Monthly Archives: November 2018

Implementing Basic REST APIs with JAX-RS

This is a guest article promoted by PACKT, the publisher I work with to get my books to the readers.

Learn how to implement basic REST APIs with JAX-RS in this article by Mario-Leander Reimer, a chief technologist for QAware GmbH and a senior Java developer and architect with several years of experience in designing complex and large-scale distributed system architectures.

This article will take a look at how to implement a REST resource using basic JAX-RS annotations. You’ll implement a REST API to get a list of books so that you’ll be able to create new books, get a book by ISBN, update books, and delete a book. The complete code for this book is also available at https://github.com/PacktPublishing/Building-RESTful-Web-Services-with-Java-EE-8.

Conceptual view of this section

You’ll create a basic project skeleton and prepare a simple class called BookResource and use this to implement the CRUD REST API for your books. First, you need to annotate your class using proper annotations. Use the @Path annotation to specify the path for your books API, which is "books" and make a @RequestScoped CDI bean.

Now, to implement your business logic, you can use another CDI bean. So, you need to get it injected into this one. This other CDI bean is called bookshelf, and you’ll use the CDI @Inject annotation to get a reference to your bookshelf. Next, implement a method to get hold of a list of all books.

What you see here is that you have a books() method, which is @GET annotated, and it produces MediaType.APPLICATION_JSON and returns a JAX-RS response. You can see that you construct a response of ok, which is HTTP 200; use bookshelf.findAll() as the body, which is a collection of books and then build the response. The BookResource.java file should look as follows:

@Path("books")
@RequestScoped
public class BookResource {

@Inject
private Bookshelf bookshelf;

@GET
@Produces(MediaType.APPLICATION_JSON)
public Response books() {
return Response.ok(bookshelf.findAll()).build();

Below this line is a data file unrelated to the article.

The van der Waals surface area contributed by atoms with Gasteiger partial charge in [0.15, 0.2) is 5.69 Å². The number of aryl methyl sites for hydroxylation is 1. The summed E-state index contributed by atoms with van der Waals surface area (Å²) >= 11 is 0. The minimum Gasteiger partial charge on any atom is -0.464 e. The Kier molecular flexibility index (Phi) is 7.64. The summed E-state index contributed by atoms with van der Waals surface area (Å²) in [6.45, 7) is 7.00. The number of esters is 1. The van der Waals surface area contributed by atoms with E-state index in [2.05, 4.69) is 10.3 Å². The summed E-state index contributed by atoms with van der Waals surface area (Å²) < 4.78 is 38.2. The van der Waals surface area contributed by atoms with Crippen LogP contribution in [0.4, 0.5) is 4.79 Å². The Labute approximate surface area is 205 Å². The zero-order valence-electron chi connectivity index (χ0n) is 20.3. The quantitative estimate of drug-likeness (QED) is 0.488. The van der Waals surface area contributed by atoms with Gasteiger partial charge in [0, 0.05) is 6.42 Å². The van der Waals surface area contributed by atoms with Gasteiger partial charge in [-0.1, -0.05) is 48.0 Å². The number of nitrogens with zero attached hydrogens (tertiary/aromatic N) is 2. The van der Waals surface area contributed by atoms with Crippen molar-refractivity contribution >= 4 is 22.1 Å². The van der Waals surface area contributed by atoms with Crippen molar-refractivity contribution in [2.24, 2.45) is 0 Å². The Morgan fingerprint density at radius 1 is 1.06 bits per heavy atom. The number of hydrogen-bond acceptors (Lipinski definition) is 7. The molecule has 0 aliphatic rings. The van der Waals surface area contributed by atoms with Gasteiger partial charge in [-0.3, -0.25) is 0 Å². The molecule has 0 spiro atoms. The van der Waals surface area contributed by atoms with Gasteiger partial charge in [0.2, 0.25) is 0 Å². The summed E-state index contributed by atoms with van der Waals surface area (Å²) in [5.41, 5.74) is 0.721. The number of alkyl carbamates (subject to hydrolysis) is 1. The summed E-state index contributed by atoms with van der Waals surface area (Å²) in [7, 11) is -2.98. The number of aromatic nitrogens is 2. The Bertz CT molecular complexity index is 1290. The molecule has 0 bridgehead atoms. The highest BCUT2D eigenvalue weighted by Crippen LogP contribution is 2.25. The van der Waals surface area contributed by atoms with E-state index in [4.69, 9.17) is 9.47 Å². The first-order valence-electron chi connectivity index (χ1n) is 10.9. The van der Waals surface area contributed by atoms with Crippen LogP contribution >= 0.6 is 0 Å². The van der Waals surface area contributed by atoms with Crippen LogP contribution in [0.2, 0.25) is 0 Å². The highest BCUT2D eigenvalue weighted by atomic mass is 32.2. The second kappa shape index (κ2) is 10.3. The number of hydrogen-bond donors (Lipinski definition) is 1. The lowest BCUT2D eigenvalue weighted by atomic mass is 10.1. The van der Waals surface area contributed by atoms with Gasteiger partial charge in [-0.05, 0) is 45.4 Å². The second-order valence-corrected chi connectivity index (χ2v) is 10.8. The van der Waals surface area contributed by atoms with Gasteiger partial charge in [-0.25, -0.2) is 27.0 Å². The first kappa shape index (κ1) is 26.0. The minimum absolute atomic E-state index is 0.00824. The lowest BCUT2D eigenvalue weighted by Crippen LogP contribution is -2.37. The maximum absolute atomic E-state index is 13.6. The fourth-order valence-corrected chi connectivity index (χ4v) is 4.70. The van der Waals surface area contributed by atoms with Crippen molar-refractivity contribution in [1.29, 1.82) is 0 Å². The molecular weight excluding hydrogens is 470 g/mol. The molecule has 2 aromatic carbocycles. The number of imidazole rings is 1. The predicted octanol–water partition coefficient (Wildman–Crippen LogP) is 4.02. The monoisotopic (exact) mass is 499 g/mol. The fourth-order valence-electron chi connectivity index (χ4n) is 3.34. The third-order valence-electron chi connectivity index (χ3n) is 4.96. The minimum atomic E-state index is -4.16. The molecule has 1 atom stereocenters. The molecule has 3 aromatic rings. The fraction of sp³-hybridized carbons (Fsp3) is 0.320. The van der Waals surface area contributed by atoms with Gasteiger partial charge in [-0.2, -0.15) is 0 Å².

}

Next, implement a GET message to get a specific book. To do this, you have a @GET annotated method, but this time you have the @Path annotation with the "/{isbn}" parameter. To get hold of the parameter called isbn, use the @PathParam annotation to pass the value. Use bookshelf to find your book by ISBN and return the book found using the HTTP status code 200 that is, ok:

@GET
@Path("/{isbn}")
public Response get(@PathParam("isbn") String isbn) {
Book book = bookshelf.findByISBN(isbn);
return Response.ok(book).build();
}

In order to create something, it’s a convention to use HTTP POST as a method. You consume the application JSON and expect the JSON structure of a book. You call bookshelf.create with the book parameter and then use UriBuilder to construct the URI for the just-created book; this is also a convention. Return this URI using Response.created, which matches the HTTP status code 201, and call build() to build the final response:

@POST
@Consumes(MediaType.APPLICATION_JSON)
public Response create(Book book) {
if (bookshelf.exists(book.getIsbn())) {
return Response.status(Response.Status.CONFLICT).build();
}

bookshelf.create(book);
URI location = UriBuilder.fromResource(BookResource.class)
.path("/{isbn}")
.resolveTemplate("isbn", book.getIsbn())
.build();
return Response.created(location).build();
}

You can implement the update method for an existing book. Again it’s a convention to use the HTTP method PUT. Update this by putting in a specific location. Use the @Path parameter with a value of "/{isbn}". Give a reference to this isbn here in the update() method parameter, and you have the JSON structure of your book ready. Use bookshelf.update to update the book and in the end, return the status code ok:

@PUT
@Path("/{isbn}")
public Response update(@PathParam("isbn") String isbn, Book book) {
bookshelf.update(isbn, book);
return Response.ok().build();
}

Finally, implement the delete message and use the HTTP method DELETE on the path of an identified ISBN. Using the @PathParam annotation here, call bookshelf.delete() and return ok if everything went well:

@DELETE
@Path("/{isbn}")
public Response delete(@PathParam("isbn") String isbn) {
bookshelf.delete(isbn);
return Response.ok().build();
}

This is the CRUD implementation for your book resource. Use a Docker container and the Payara Server micro edition to run everything. Copy your WAR file to the deployments directory and then you’re up and running:

FROM payara/micro:5-SNAPSHOT

COPY target/library-service.war /opt/payara/deployments

See if everything’s running on your REST client (Postman). First, get a list of books. As you can see here, this works as expected:

If you want to create a new book, issue the POST and create new book request, and you’ll see a status code of OK 200. Get the new book using GET new book; this is the book you just created, as shown in the following screenshot:

Update the book using Update new book, and you’ll get a status code of OK 200. You can get the updated book using GE new bookT. Get the updated title, as shown in the following screenshot:

Finally, you can delete the book. When you get the list of books, your newly created book is not a part of it anymore.

If you found this article interesting, you can explore Building RESTful Web Services with Java EE 8 to learn the fundamentals of Java EE 8 APIs to build effective web services. Building RESTful Web Services with Java EE 8 also guides you in leveraging the power of asynchronous APIs on the server and client side, and you will learn to use server-sent events (SSEs) for push communication.

 

Advertisements